FACTS YOU NEED TO KNOW
Spring has finally sprung and I know we all agree that it’s about time, right? I don’t know about you, but it was a long winter of discontent for this summer-loving lady! However, now that it is finally beginning to warm up, it is a good idea for us to brush up on some outdoor summer exercise savvy that could very well save your life.
BEFORE EXERCISING OUTSIDE THIS SUMMER!
Exercising in the heat poses a significant threat to individuals if they do not take adequate precautions. The danger of heat overload is compounded if people are not adequately hydrated prior to starting exercise, wear excessive clothing, or are overweight or obese. Therefore, special precautions need to be taken when exercising in the heat.
HEAT AND TARGET HEART RATE
If a man walks at three miles per hour and his heart rate (HR) is 125 beats per minute, walking at the same speed in the heat may result in a HR of 135 to 140 beats per minute. Thus, exercisers (regardless of the type of exercise performed) will have to decrease their absolute workload in the heat to stay within their target HR zones.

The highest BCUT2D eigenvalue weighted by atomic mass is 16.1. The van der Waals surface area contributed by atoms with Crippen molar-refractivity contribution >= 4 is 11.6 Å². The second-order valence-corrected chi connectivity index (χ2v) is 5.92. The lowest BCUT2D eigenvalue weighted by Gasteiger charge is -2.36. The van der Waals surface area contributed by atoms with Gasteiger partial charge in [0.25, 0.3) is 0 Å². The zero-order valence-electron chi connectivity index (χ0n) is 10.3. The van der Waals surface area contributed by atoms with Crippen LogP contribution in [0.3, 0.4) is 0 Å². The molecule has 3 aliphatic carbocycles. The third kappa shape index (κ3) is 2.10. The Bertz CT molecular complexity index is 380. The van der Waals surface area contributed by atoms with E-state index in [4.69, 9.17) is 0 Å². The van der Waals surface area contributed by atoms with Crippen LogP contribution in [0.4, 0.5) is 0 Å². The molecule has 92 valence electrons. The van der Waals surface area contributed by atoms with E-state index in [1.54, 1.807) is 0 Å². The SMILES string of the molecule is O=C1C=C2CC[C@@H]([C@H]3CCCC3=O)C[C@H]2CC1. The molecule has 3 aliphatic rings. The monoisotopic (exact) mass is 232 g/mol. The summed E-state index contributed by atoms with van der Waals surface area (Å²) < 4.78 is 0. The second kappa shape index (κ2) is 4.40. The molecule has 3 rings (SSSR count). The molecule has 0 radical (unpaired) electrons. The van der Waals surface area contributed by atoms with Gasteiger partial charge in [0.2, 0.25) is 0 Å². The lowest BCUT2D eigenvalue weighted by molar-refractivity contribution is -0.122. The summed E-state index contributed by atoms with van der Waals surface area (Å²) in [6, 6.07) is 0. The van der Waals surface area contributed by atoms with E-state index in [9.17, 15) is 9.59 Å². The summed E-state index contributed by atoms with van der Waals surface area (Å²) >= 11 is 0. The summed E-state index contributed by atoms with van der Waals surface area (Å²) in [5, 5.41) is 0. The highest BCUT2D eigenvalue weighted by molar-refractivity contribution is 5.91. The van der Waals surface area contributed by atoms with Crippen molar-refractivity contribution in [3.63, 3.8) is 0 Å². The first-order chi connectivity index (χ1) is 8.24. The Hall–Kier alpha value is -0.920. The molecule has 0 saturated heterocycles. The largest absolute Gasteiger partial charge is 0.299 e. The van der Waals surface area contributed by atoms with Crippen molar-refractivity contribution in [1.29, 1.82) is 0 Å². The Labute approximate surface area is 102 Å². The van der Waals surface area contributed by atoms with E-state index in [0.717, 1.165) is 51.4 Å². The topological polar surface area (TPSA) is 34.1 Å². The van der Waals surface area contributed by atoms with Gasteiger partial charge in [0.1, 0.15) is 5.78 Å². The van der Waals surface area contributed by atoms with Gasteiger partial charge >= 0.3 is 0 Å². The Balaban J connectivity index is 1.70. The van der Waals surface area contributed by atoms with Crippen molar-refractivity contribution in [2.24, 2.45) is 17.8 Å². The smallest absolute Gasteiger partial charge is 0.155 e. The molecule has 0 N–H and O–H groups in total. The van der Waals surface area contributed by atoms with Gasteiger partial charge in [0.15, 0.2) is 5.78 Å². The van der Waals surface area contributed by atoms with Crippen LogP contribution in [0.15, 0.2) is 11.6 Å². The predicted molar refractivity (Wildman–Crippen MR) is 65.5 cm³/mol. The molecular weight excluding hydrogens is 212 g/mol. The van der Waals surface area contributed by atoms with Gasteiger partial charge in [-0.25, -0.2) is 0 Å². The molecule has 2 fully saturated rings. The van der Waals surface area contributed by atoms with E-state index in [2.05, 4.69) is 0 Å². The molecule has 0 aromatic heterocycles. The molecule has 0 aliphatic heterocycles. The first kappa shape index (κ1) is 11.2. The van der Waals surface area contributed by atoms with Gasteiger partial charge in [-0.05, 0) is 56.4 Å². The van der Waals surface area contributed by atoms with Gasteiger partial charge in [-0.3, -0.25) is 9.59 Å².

A hot, humid environment is the most stressful environment for exercising. When the air contains a large quantity of water vapor, sweat will not evaporate readily. Since the evaporative process is the most efficient mechanism for cooling the body, adequate cooling may not occur in humid conditions. Under these conditions, heat exhaustion and heat stroke become dangerous possibilities.
Following are some tips to help you stay safe and healthy while enjoying your exercise alongside Mother Nature:
- Begin exercising in the heat gradually. Becoming acclimatized to exercising in the heat takes approximately 7 to 10 days. Start by exercising for short periods of time each day.
- Always wear lightweight, well-ventilated clothing. Cotton materials are cooler, while most synthetics retain heat. Wear light-colored clothing if exercising in the sun, as white reflects heat better than other colors.
- Never wear impermeable or nonbreathable garments. The notion that wearing rubber suits or nonbreathable garments adds to weight loss is a myth, as the change in weight is due to fluid loss, not fat loss. Wearing impermeable clothing is a dangerous practice that could lead to significant heat stress and heat injury.